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Thread: Light meter.

  1. #11

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    Quote Originally Posted by LeonardT
    I've been using an original Lunasix for over 25 years. The only problem I ever had was finding replacement batteries when the original ones became obsolete. .

    Good Luck
    I'm still using an original Lunasix that I bought 40 years ago. Gossen make an adaptor that converts it from Mallory PX13 mercury batteries to the modern silver ones.

  2. #12
    MattKing's Avatar
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    Posts in this thread might be a little confusing. The Gossen meters can have different names depending on where you purchase them. A Gossen Luna Pro SBC could have been purchased under that name in the USA, and under the name Gossen Profisix in Canada and, I believe, in Europe.

    I believe, but am really unsure, that a Luna Pro F is the same as a Profisix F.

  3. #13

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    Quote Originally Posted by brent8927
    I used two analog light meters (sekonic and gossen) but I found that they weren't very accurate. I can safely say that this isn't the case for all analog meters, but I wanted to buy a new meter that I could trust so I bought a Sekonic ... something... can't remember the numbers, but it was digital and about $160;
    Whenever practical I prefer purely analog devices to digital, even to the extent of using a slide rule instead of an electronic calculator when slide rule accuracy is adequate. However, I don't think having a digital readout on a meter in any way compromises a pure approach to analog photography. I use a Sekonic L 308BII with my unmetered Leica rangefinders. Being farsighted, I use reading glasses for reading and the computer but not for photography. It is a strain to read some analog meters without glasses, but this digital Sekonic is not only extremely accurate but it's no problem making out the numbers in the readout.

  4. #14
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    One of the things not to go cheap on is a light meter. The second is optics. Inaccurate readings, short ranges, color insensitivity or over sensitivity, ease of use, reparability, repeatability, these are some of the problems with cheap used light meters. Sometimes it's better to follow the guide on the film box than to rely on a meter that is misleading you.

    You will start changing the developing time, change films, change developers etc. while the meter is all over the place. Finally you will even "bracket" exposures to try and catch the correct exposure.

    Get the best you can absolutely afford from the beginning and you'll be ahead of the game. In wood working there is a saying; "you can't do great work without great tools".

    Regards,
    Curt

  5. #15
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    Quote Originally Posted by RichSBV
    If I could have only one meter, it would be a Gossen Luna Pro F... Incident, reflective, spot, flash, ground glass... Does it all...
    Totally agree! I love my Lunasix F which I think is the same as the Luna Pro F. An added advantage is that it takes a standard 9V battery instead of the banned mercury cell of the older Lunasix's. One disadvantage is that it's quite large and bulky compared with the Westons and newer Sekonic meters.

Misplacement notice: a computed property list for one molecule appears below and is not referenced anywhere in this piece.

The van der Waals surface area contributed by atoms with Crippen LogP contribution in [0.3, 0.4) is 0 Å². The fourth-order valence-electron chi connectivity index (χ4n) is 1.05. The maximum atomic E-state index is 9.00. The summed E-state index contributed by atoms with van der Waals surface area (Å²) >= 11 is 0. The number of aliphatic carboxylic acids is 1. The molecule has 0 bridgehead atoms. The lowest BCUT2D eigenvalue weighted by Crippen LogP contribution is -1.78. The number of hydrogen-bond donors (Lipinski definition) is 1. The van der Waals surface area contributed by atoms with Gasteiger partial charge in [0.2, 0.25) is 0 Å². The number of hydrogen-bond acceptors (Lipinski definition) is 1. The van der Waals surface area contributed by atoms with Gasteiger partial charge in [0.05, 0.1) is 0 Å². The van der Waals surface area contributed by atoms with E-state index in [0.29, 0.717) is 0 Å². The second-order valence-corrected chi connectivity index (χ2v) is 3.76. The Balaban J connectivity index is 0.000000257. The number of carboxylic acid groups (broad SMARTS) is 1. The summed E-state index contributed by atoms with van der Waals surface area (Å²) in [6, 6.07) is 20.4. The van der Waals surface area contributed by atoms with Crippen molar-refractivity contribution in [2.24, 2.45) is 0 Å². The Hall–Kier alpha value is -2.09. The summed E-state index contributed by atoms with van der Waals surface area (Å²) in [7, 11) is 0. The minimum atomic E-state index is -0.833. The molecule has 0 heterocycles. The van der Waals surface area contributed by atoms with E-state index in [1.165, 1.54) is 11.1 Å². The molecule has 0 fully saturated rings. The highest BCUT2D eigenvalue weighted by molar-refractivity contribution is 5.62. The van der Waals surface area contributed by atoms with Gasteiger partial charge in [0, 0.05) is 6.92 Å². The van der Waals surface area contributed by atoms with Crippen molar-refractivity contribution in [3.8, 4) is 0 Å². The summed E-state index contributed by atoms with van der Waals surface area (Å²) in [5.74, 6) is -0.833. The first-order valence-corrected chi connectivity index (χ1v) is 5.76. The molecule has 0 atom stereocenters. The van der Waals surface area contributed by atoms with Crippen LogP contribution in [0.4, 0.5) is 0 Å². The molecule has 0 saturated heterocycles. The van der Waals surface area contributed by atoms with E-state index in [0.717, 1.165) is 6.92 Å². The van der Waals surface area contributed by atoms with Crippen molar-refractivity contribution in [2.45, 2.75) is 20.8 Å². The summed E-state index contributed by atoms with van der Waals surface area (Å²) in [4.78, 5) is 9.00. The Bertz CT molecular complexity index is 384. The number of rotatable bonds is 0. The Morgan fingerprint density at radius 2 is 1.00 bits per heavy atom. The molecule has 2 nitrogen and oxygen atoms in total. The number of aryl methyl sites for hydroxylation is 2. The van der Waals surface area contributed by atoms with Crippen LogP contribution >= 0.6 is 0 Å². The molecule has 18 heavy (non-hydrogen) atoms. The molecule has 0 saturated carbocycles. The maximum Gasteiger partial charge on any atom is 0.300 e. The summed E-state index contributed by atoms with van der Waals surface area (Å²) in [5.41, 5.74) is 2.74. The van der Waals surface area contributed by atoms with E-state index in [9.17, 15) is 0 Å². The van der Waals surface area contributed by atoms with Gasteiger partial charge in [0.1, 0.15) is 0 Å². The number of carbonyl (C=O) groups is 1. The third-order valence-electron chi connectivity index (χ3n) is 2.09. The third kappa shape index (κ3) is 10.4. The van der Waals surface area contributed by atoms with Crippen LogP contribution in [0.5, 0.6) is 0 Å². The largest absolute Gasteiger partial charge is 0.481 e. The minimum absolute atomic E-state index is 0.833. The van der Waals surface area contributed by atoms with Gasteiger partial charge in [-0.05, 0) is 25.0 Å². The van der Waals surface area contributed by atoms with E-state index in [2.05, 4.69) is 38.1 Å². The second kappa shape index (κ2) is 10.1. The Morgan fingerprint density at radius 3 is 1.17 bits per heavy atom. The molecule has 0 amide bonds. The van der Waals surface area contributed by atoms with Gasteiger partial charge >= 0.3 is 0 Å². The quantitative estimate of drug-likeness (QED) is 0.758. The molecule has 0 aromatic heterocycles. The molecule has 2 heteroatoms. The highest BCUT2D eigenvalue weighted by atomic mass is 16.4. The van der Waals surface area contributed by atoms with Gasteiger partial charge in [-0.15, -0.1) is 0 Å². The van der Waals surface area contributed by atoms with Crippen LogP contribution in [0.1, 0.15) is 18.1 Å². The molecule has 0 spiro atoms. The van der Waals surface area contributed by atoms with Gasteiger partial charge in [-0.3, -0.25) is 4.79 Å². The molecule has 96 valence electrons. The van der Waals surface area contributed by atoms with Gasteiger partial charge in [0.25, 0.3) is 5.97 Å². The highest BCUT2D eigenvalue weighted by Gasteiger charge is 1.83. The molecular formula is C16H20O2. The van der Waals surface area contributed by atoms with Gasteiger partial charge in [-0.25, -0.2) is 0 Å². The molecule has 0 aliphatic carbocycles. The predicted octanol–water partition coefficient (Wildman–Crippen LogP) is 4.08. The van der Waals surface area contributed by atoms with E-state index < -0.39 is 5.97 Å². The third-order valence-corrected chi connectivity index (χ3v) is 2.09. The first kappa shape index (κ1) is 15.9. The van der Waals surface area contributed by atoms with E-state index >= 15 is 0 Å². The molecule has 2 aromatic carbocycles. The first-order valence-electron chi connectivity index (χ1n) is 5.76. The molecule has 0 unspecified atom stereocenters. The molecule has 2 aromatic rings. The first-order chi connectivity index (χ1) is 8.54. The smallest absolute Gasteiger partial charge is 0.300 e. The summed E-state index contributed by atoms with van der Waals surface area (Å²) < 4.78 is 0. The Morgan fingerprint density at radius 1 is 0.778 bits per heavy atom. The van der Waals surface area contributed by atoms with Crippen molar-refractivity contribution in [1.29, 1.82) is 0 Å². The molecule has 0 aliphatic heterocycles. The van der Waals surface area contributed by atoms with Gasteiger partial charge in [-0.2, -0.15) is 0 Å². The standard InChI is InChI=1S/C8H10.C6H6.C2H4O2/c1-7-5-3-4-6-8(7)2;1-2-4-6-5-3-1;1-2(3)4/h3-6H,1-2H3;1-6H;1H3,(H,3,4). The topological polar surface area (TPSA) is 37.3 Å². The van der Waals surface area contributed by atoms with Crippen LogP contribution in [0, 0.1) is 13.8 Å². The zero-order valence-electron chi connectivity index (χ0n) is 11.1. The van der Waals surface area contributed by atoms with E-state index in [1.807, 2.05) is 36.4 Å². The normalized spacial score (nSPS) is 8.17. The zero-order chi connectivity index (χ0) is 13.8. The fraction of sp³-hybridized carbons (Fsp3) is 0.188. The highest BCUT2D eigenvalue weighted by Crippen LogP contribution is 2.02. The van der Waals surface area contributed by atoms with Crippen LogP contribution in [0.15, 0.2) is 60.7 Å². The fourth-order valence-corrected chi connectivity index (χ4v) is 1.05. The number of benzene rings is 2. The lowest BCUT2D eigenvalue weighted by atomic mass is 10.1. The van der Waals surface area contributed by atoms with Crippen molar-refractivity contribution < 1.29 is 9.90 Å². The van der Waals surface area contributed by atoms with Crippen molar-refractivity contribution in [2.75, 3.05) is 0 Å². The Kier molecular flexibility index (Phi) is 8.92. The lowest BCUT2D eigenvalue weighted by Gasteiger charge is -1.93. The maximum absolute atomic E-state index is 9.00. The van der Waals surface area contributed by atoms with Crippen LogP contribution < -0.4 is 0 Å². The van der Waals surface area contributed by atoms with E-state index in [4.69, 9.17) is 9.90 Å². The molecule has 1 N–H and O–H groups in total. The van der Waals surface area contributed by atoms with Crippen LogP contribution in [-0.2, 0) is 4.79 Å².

Mike

  6. #16

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    I currently use an old Gossen Luna Pro and a Sekonic and both are exellent. I would also recommend a Minolta if you're interested in an incident meter. I had a IIIF years ago that was as accurate as anything I've ever used and seemed to be indestructible as well.

  7. #17

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    Have you considered that a light meter may not even be necessary?

    What are you photographing?

    What about the f16 rule?? That has worked for years and years. Have you tried it?\


    Graham.

  8. #18

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    Quote Originally Posted by stephen
    I'm still using an original Lunasix that I bought 40 years ago. Gossen make an adaptor that converts it from Mallory PX13 mercury batteries to the modern silver ones.
    I found a replacement called a Wein Cell MRB625 at B&H. It comes with a collar adapter as well. It's described as a Zinc/Air battery. I don't know if it will last as long as the PX13. I'll let you know in about 10 years.

  9. #19
    Lee L's Avatar
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    Quote Originally Posted by LeonardT
    I found a replacement called a Wein Cell MRB625 at B&H. It comes with a collar adapter as well. It's described as a Zinc/Air battery. I don't know if it will last as long as the PX13. I'll let you know in about 10 years.
    The Wein will not last nearly as long as the old mercury cell. Depending on local weather, it will last from a couple of months to a year or slightly longer.

    Save the washer ring from around the Wein cell, it will slip off with some force. Then replace the Wein battery cell with a 675 zinc-air hearing aid battery, available at your pharmacist or local convenience store. The 675 will just slip into the Wein washer. The hearing aid cells are much cheaper than the Wein cell, probably 6 or more for the price of one Wein cell.

    Lee

  10. #20

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    Lee L,

    Why couldn't you just get an o-ring to fit around the hearing aid battery to center it in the battery compartment and use that instead of the remains of the old Wein Cell?

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